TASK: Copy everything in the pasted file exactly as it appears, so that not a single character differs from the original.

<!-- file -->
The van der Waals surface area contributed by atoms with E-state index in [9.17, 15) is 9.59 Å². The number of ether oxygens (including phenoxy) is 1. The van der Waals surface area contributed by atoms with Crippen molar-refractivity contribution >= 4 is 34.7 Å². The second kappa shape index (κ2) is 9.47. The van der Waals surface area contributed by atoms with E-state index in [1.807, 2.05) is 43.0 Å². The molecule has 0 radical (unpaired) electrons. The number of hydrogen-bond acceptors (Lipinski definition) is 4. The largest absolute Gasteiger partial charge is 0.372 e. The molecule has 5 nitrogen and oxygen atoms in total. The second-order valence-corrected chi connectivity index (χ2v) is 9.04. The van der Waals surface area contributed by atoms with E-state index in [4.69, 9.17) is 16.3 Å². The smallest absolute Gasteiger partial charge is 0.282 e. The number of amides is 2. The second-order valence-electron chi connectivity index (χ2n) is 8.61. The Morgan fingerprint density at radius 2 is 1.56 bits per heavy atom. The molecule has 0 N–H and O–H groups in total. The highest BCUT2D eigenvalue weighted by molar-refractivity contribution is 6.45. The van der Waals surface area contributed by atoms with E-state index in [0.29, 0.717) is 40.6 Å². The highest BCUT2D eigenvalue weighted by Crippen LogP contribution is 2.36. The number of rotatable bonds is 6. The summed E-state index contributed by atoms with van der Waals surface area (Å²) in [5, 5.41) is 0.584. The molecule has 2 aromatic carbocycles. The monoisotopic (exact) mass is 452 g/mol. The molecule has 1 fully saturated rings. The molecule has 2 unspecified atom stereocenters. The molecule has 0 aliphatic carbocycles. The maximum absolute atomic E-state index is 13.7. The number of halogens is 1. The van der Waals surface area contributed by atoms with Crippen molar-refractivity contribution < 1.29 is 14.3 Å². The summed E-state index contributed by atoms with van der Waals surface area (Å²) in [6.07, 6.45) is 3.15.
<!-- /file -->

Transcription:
The van der Waals surface area contributed by atoms with E-state index in [9.17, 15) is 9.59 Å². The number of ether oxygens (including phenoxy) is 1. The van der Waals surface area contributed by atoms with Crippen molar-refractivity contribution >= 4 is 34.7 Å². The second kappa shape index (κ2) is 9.47. The van der Waals surface area contributed by atoms with E-state index in [1.807, 2.05) is 43.0 Å². The molecule has 0 radical (unpaired) electrons. The number of hydrogen-bond acceptors (Lipinski definition) is 4. The largest absolute Gasteiger partial charge is 0.372 e. The molecule has 5 nitrogen and oxygen atoms in total. The second-order valence-corrected chi connectivity index (χ2v) is 9.04. The van der Waals surface area contributed by atoms with E-state index in [4.69, 9.17) is 16.3 Å². The smallest absolute Gasteiger partial charge is 0.282 e. The number of amides is 2. The second-order valence-electron chi connectivity index (χ2n) is 8.61. The Morgan fingerprint density at radius 2 is 1.56 bits per heavy atom. The molecule has 0 N–H and O–H groups in total. The highest BCUT2D eigenvalue weighted by molar-refractivity contribution is 6.45. The van der Waals surface area contributed by atoms with E-state index in [0.29, 0.717) is 40.6 Å². The highest BCUT2D eigenvalue weighted by Crippen LogP contribution is 2.36. The number of rotatable bonds is 6. The summed E-state index contributed by atoms with van der Waals surface area (Å²) in [5, 5.41) is 0.584. The molecule has 2 aromatic carbocycles. The monoisotopic (exact) mass is 452 g/mol. The molecule has 1 fully saturated rings. The molecule has 2 unspecified atom stereocenters. The molecule has 0 aliphatic carbocycles. The maximum absolute atomic E-state index is 13.7. The number of halogens is 1. The van der Waals surface area contributed by atoms with Crippen molar-refractivity contribution < 1.29 is 14.3 Å². The summed E-state index contributed by atoms with van der Waals surface area (Å²) in [6.07, 6.45) is 3.15.